Dr Robin Smith

ISRF Political Economy Fellow 2020

Dr Robin Smith

ISRF Political Economy Fellow 2020

ISRF Robin Smith

Robin Smith is an anthropologist of post-socialist Europe. She is interested in questions of rural debt and economic governance: How do rural businessmen make ends meet in times of protracted economic precarity, and how are post-socialist governments contributing to or mitigating the effects of joining the EU for their citizens? Her research integrates anthropology and political economy to shed light on the difficulties of maintaining rural livelihoods in the modern economy, focusing on a community of farmers in northwest Croatia to understand broader issues affecting southeastern Europeans today.

Her ISRF project explores the financial practices of agribusinesses, bringing together literatures on debt, informal economies, barter, and corruption to explain how corporations in post-socialist Europe manipulate markets. An outgrowth of researching the financial lives of rural businessmen, she is working to develop a network of anthropologists studying taxation in society, including a journal special issue and a co-edited book volume on the subject.

Robin additionally has a background in both political science and economics, and has worked and researched in Kosovo, the Republic of Moldova, and Bulgaria, but most extensively in Croatia. From 2017-19, Robin was a postdoctoral researcher at Leiden University on an ERC-funded project Food Citizens? investigating alternative urban European food systems and concerned with how communities create localized food procurement networks that sit outside the dominant vertically integrated food industrial complex.

She completed her doctorate at the University of Oxford, where she was a Clarendon Scholar and did research for a number of years on the wine industry of Croatia. She also earned degrees from the University of California, Santa Cruz and University College London’s School of Slavonic and East European Studies and was a Peace Corps volunteer.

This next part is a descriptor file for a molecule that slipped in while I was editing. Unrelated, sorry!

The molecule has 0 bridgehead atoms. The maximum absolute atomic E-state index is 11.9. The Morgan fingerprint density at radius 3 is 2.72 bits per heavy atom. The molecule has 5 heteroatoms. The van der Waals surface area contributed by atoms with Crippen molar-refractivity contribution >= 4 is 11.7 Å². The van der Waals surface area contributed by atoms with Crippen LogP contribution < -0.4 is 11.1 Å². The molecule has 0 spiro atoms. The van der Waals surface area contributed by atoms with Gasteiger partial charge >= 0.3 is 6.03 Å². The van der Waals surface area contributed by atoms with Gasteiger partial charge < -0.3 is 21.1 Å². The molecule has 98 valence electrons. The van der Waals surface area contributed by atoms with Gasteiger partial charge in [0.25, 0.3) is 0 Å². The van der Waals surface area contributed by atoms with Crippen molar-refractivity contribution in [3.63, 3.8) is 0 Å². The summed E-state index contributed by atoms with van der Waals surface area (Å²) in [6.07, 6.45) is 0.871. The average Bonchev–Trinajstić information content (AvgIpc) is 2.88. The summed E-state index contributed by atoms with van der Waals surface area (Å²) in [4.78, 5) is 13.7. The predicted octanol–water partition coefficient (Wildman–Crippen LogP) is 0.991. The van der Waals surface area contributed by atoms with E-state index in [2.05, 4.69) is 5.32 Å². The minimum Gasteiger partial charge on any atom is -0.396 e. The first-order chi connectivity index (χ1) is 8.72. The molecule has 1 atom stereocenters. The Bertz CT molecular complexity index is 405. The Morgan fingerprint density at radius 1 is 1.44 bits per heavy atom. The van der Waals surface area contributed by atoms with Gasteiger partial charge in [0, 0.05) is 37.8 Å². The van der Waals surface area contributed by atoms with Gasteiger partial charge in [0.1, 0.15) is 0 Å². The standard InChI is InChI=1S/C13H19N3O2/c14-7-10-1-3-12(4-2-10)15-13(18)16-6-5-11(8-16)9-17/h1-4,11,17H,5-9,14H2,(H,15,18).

Barter in the EU: an ethnography of Balkan corporate financial practices

Croatia is a major food producing country that is newly an EU member state. The challenges farmers face here are similar to those across the EU, but there are also some unique struggles to daily business life. My project investigates the business practices of large agri-corporations, scrutinizing the local impact of illegal and quasi-legal financial schemes that shape entire sectors. Such corporations control many links in the food chain, including agri-food and drink businesses and supermarket chains. Small family farmers rely on them to buy their produce, and are such a large presence on the market in comparison to local actors that they determine the wholesale prices of almost all agri-food products. This vast disparity in market influence sets up a situation where small producers are coerced into business practices that are to their detriment.

2017 marked a moment of profound change in Croatia’s agricultural and food sector, where foreign bank intervention was brought in to shore up and restructure major companies. This process was fraught, with political resignations and inquiries into the preferential treatment of large corporations in acquiring loans and subsidies spanning decades. Thus, my research proposal on the informal and predatory financial practices that have such profound effects on family farmers is timely, as they are finally coming into the light of public scrutiny.

As an independent scholar with political, economic, and anthropological backgrounds, as well as almost a decade of experience in post-socialist Europe, I propose to investigate these corporate practices from the vantage point of small family farmers and other agri-food producer clients who sell to them. Using my pre-existing network of research contacts in Croatia, I will take the wine industry as a lens through which to research how these practices shape local livelihoods and markets, and how the corporations leverage their political positions and business networks to perpetuate them.  I will use ethnographic field methods to advance my expertise as a business anthropologist, and as an independent scholar will be hosted at the Oxford School of Global and Area Studies in Russian and East European Studies. This will facilitate my professional development as an early career scholar undertaking cutting edge research that impacts EU food markets.

Contacting Fellows

If you would like to contact any of our Fellows to discuss their ISRF-funded work, please contact Dr Lars Cornelissen (Academic Editor) in the first instance, at [email protected].